Introduction: Rubbermaid Propane Heated Soaking Hot Tub (Ofuro Tub)

FITS 1-2 people comfortably... could have up to 4 people if you leave enough seating (just rest your legs in the tub). This tub is ~25-in deep and allows you to easily submerge most of your body or kick you legs up.

Why spend $3000-$5000 to get a professional hot tub installed and spend way more maintaining it???

With these plans you can get this done in 1-2 full weekends. I spent some time planning this but built this in two weekends (did the tub pump work first with a test to make sure it worked) and then put in place and did all the woodwork the 2nd weekend.

We really wanted to build a traditional wooden Japanese Ofuro tub after having a couple trips with hot springs that fed into these style tubs. We decided building a rubbermaid tub would be much easier to build and maintain. The plan was to use this for relaxation and for muscle recovery (cold or hot baths are possible).

Our budget for this was less than $1000 and we certainly did that. I think the number was around $750.

I'm not going to include all the details in this instructable because I didn't plan on making this an instructable from the get-go. I will include all the references I used to put the details together. I found some pretty useful videos and guides.

Before we start:

SAFETY - consider the loading of the ground. This is a 150 gallon tub which at 8.6 lbs per gallon plus weight of people and wood is around 1500 lbs of weight. Make sure you build this on a ground that can handle the weight. We considered having a contractor build a deck for us, but we decided to just set out two pieces of treated plywood to disperse the weight over the flagstone (which is good for draining water already).

Also need to consider electrical safety. Make sure you have ground fault protection, manage the electrical safely and know that water + electricity is dangerous.

The propane heater is a great way to go. Less cost and energy waste than electrical and less pollution and more control than burning wood. The propane heater doesn't get TOO hot and this setup is relatively quiet. I was quite impressed. As you can see, I chose a position that allows clear air access for the heater so that it is not a risk of burning anyone or carbon monoxide build-up.

OVERALL best guide for the pump, water filter, water heater, filter, materials/parts can be found on this youtube page. Make sure to click the links for materials on amazon. I used the same 8L heater and same pump. My tub can go from 75 deg F to 105 deg F in a matter of 30-45 minutes. I ordered extra hose, extra hose clamps, and extra adapters because I wanted to T-in the shower head.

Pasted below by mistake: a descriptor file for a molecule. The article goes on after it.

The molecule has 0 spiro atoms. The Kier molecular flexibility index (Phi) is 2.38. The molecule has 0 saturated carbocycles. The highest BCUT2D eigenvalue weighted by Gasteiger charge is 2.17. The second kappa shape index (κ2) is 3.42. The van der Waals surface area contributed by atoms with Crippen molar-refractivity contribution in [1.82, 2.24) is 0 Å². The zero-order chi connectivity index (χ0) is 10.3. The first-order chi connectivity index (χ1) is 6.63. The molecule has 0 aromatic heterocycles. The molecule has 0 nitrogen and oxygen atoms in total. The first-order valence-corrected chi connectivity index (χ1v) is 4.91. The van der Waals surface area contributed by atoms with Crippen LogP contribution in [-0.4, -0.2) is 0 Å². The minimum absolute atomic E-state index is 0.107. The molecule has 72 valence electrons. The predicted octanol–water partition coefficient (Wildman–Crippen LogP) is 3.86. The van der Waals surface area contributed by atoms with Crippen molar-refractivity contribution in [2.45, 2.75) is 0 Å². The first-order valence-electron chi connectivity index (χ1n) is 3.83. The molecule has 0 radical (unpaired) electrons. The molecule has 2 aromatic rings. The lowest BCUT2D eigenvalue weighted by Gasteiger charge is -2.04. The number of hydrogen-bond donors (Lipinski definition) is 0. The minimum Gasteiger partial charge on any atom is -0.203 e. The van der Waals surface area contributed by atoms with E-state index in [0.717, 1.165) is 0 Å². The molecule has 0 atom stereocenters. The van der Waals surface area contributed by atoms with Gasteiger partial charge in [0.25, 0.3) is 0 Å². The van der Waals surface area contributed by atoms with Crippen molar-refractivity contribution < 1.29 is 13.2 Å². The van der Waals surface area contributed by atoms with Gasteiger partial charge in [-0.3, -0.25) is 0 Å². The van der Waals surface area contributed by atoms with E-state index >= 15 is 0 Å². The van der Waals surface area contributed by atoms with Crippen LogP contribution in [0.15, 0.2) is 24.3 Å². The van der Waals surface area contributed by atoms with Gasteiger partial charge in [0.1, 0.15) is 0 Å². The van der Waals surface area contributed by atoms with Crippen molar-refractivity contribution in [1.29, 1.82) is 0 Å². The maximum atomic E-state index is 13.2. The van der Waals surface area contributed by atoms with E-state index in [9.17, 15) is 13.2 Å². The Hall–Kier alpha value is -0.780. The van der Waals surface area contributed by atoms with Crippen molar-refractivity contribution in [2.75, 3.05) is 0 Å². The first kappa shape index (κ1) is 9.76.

We aren't in a very cold climate, but if you were it might be worth putting in some insulation. On a colder day (for us) of about 50-degrees outside the tub kept its temperature at 105 deg F for at least an hour.

This video shows a good overview of how to make use of the existing drain plug on the tub:

some more tips/inspiration here:


rubbermaid tank - 150 gallons - buy at a hardware store or tractor supply company. Was easy to call ahead and it fit into my SUV. This fit into my SUV almost to the MAX.


water filter pump: (you could also upgrade the model as reference in the youtube video)... this is the small one... not very strong but quiet:

Jet assembly (for the water filter pump - I couldn't adapt over the one that came with the pump, but this worked great

water pump (to pump into the heater):

GFCI power supply:

electronic shut-off/turn-on (no timer on this one)

temperature ducky:

1-1/4 in PVC drain hose connection

PVC hose adaptor (QTY 2):

flexible coupling for PVC and jet assembly:

PVC adaptor (in place of the drain plug that comes pre-installed):


Dont forget to get some stock 1-1/4-in PVC, and the primer/cement and cutters - 8-ft should be good

1/2-in hose adaptors:

1/2-in hose - need 1-2 of these

1/2-in hose spigots (need 2):

clamps for the 1/2-in hose:

if you want to add some valves and T-in the shower head:


plywood base (treated) or some other base build

plywood (use the highest quality) for the top seating and cover

exterior wood frame (i used oak)

4x4 and 2x4 or 2x6 to build frame-work - use treated if coming in contact with ground

a nice thin plywood for covering the interior (cut into pieces and screw in)... or do it a nicer way if you are more skillful

OTHER tools will be necessary to get the job done. Some are referenced in the videos.


Step 1: Flowpaths

These photos show the flowpaths of the parts.

The T with valve on the PVC is the drain. I would make sure that is accessible so you can drain the tub from time to time. Also make sure it is pointed downwards. I ended up connecting a hose and running that out to the drive-way to make sure it didn't just flood the immediate area.

The hose clamps need to be VERY tight on the bibb adapters (1/2-in). Make sure you tighten them up and look for leaks. They work well once you get them tight.

Make sure you consider the height/position of the inputs/outputs. You want the outlets to be higher but not too high. You will probably keep water filled to the 2nd rung on the tub or slightly lower. Don't expect a lot of bubbles like a traditional hot tub.

I am planning to cover this all up with wood at somepoint.

Step 2: Frame Build/Wood-work

These photos are pretty self-explanatory. Build the support beams, make sure they are as level as possible. Connect them, build the exterior wall, cut the top with a jig-saw, use the center piece as a top/cover for the tub and add handles at some point. Get the coating done to protect from rain/water

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